on 1)or Iulte.mortcm statoinont
I cently from WInterdalo, Penn.
DON'T SEND DUX OX POSTAL
Ignorance or disregard of the pos
tal laws, particularly as to the Hml-
tatlons they put on postal card cor
respondence. is liable to bring some
, . . ' ,,,, , , ,ni
people Into the clutches of the postal
authorities, says a Washington dis-
,t ,g a , mber of
firms In this section as individuals
person who causes to be deposited
is punishable, upon conviction, by
a line .of ?5,000, or imprisonment at
hard labor for five years, or both,
jn tbe discretion of the court. "Bill
rendered," Inasmuch as it shows
that the man addressed has
"Please remit." is acceptable to
tho federal authorities, and one
firm recently took that way of prod-
i ji. l ..in .1 1
us cruuuuis, fteuuiuB a i,.uat,u
Stubbs, with the hayseed still in
his hair, had never seen the inside
of the Kannas Statehouse until the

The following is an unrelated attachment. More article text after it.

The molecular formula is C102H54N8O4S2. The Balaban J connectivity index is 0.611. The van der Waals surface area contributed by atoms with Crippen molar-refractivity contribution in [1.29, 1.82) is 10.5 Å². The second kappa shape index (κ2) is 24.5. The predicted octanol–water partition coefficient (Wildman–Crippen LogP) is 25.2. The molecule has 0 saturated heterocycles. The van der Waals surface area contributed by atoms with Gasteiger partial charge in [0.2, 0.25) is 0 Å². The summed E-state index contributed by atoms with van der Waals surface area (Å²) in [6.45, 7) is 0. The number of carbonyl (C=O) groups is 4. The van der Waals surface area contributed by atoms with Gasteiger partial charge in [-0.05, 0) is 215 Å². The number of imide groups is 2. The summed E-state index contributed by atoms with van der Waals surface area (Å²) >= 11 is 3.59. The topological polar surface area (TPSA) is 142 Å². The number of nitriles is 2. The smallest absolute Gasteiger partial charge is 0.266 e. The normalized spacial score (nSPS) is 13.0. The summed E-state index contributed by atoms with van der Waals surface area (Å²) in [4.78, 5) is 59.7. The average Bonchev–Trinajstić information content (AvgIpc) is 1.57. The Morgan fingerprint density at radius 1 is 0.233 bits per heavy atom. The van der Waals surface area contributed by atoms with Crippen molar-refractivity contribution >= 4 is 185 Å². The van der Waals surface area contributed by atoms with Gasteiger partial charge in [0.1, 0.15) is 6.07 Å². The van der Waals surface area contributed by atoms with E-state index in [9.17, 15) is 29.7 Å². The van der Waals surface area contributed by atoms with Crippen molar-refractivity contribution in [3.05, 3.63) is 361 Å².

iirst Legislature in which he sat
convened, and in his innocence im
aglned that every member had some
Qf ,n go
on the very first day, the "machine"
majority large enough to do
f ,,,, t,Za., f
anything it liked, and proceeded to
distribute the loaves and lishes, he
was amazed and disgustea. Ho
protested, and his protests made
about as much impression appar
ently ns a mosquito bite on a Dread-
naught. Nobody paid any attention
There was a weak spot In the ar
mor. The "bosses" had aroused a
sleeping giant in his wrath; a typical
Kansan tornado was on the .war-
,path. Knowing nothing of tho po-
lltlcal aiao- socia,,y crude and un"
Ri,nttcreil tho "old" Kansas
machine drunk with power -into
kindling wood, and prepared a num
ber of clever statesmen for tho junk
A splendid lighter is Stubbs at
once the most admired and tho best
hated Jayhawker on tho political
noriZOIl Ol puuuirem swio iu-
. I . I . 1 . O . . .. tl , .. L' . 1 1 in-
aire, ardent reformer and purifier